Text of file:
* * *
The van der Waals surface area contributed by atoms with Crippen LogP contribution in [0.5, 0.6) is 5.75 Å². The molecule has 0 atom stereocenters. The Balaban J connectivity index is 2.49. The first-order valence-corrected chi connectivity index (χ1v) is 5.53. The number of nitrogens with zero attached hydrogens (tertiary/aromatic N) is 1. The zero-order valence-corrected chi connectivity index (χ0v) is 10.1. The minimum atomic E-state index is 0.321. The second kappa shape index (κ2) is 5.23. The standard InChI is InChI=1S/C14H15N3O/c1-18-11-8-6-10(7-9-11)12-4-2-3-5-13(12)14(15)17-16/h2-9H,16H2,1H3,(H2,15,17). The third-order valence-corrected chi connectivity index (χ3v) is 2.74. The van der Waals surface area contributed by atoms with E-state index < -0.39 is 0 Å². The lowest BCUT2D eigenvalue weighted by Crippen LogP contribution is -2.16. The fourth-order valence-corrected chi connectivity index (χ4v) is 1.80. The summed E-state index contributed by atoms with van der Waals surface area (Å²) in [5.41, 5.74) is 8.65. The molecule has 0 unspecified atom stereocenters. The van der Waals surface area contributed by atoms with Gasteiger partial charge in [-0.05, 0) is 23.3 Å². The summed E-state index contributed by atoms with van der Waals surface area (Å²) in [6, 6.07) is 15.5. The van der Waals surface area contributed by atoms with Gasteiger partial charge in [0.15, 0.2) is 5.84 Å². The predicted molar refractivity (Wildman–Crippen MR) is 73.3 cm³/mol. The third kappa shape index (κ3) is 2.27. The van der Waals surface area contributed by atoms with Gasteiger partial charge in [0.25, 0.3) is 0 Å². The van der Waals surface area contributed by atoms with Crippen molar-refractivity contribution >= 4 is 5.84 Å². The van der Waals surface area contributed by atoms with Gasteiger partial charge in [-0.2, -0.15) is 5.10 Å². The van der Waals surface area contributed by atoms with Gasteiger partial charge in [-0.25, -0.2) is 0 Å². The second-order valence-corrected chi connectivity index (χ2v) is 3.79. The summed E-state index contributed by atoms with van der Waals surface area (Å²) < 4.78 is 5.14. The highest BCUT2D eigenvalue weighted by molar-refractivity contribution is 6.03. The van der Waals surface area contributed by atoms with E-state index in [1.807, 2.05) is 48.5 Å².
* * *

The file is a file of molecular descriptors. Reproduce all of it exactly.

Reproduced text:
The van der Waals surface area contributed by atoms with Crippen LogP contribution in [0.5, 0.6) is 5.75 Å². The molecule has 0 atom stereocenters. The Balaban J connectivity index is 2.49. The first-order valence-corrected chi connectivity index (χ1v) is 5.53. The number of nitrogens with zero attached hydrogens (tertiary/aromatic N) is 1. The zero-order valence-corrected chi connectivity index (χ0v) is 10.1. The minimum atomic E-state index is 0.321. The second kappa shape index (κ2) is 5.23. The standard InChI is InChI=1S/C14H15N3O/c1-18-11-8-6-10(7-9-11)12-4-2-3-5-13(12)14(15)17-16/h2-9H,16H2,1H3,(H2,15,17). The third-order valence-corrected chi connectivity index (χ3v) is 2.74. The van der Waals surface area contributed by atoms with E-state index < -0.39 is 0 Å². The lowest BCUT2D eigenvalue weighted by Crippen LogP contribution is -2.16. The fourth-order valence-corrected chi connectivity index (χ4v) is 1.80. The summed E-state index contributed by atoms with van der Waals surface area (Å²) in [5.41, 5.74) is 8.65. The molecule has 0 unspecified atom stereocenters. The van der Waals surface area contributed by atoms with Gasteiger partial charge in [-0.05, 0) is 23.3 Å². The summed E-state index contributed by atoms with van der Waals surface area (Å²) in [6, 6.07) is 15.5. The van der Waals surface area contributed by atoms with Gasteiger partial charge in [0.15, 0.2) is 5.84 Å². The predicted molar refractivity (Wildman–Crippen MR) is 73.3 cm³/mol. The third kappa shape index (κ3) is 2.27. The van der Waals surface area contributed by atoms with Gasteiger partial charge in [0.25, 0.3) is 0 Å². The van der Waals surface area contributed by atoms with Crippen molar-refractivity contribution >= 4 is 5.84 Å². The van der Waals surface area contributed by atoms with Gasteiger partial charge in [-0.2, -0.15) is 5.10 Å². The van der Waals surface area contributed by atoms with Gasteiger partial charge in [-0.25, -0.2) is 0 Å². The second-order valence-corrected chi connectivity index (χ2v) is 3.79. The summed E-state index contributed by atoms with van der Waals surface area (Å²) < 4.78 is 5.14. The highest BCUT2D eigenvalue weighted by molar-refractivity contribution is 6.03. The van der Waals surface area contributed by atoms with E-state index in [1.807, 2.05) is 48.5 Å².